Author(s): Nawal El Saadawi
Fouada meets Farid, her lover, every Tuesday in a restaurant overlooking the Nile. But this week their usual table is deserted. She calls his home, but the shrilling of the telephone echoes in an empty room. Farid has disappeared.
As she searches for him, Fouada becomes tormented by questions. She is a trained research chemist, but works in a dead-end ministry job. Convinced that she has something to give to the world, she cannot find it. What is it? Why does she search?
'Searching' expresses the poignancy of loss and doubt with the hypnotic intensity of a remembered dream.
“Reading Searching again, in light of a growing body of work in the Arab world on gender, feminism and social change, is like taking a look at this body from the inside out and seeing it in its raw state.” —Anastasia Valassopoulos, The University of Manchester
“Searching is an intense psychological exploration of the state of mind of a young Egyptian woman who longs for both professional and personal meaning in her life, but finds herself isolated and adrift in a kafkaesque world of senseless work, with a dying mother and a lover who has gone missing. Nawal El Saadawi creates a hellish vision of Cairo. Her protagonist finds heself utterly alone in a world dominated by casual, brutal patriarchy and a shadowy authoritarian state. Searching is a disturbing text that makes the reader feel trapped in a world that often feels like a particularly bad recurrent dream.” —Jane Plastow, Leeds University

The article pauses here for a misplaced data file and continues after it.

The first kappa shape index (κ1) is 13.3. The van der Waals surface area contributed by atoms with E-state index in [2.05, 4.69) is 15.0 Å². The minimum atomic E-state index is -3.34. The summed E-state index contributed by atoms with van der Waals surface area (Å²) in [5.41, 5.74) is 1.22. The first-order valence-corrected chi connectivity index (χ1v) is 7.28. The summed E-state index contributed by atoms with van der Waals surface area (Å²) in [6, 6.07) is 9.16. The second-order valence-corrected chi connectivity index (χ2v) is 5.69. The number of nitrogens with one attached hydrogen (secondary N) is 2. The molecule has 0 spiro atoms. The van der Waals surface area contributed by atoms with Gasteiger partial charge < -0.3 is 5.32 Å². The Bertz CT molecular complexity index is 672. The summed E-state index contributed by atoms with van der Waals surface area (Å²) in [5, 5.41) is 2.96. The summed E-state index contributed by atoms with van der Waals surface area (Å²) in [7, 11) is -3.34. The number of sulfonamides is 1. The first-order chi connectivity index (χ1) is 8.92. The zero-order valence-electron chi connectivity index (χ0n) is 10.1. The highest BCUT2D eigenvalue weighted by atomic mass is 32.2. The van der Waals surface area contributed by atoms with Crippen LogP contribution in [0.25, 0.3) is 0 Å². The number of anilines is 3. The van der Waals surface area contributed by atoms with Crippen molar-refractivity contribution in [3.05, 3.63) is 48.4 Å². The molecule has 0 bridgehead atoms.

“In Searching, Nawal El Saadawi once again presents a psychological drama that will take you into the depths of a woman's despair. Intimate details and vivid descriptions fill this story of an ordinary person who ends up teetering over the abyss of insanity. Disappointed in love, Fouada wanders away from her job as biochemical researcher in a government agency, the emblem of soul-deadening routine. She calls her beloved obsessively, but he does not answer the phone's urgent ring. Questions fill her mind, as she doubts the basis of their love. With her mother's financial help, she starts up a little laboratory in an apartment without caring what people would think in a place where a woman living alone is assumed to be for sale. She pays little heed to her loving mother who worries about her daughter and her deteriorating health. Disgust with the attention paid her by the landlord who turns out to be an important government official adds to her self-absorption. Then the world and life come crashing back. This is a novel of Cairo with the languid Nile winding its way through a story of love, guilt, betrayal and redemption.” —Miriam Cooke, Duke University
“Nawal El Saadawi writes with directness and passion” —New York Times Book Review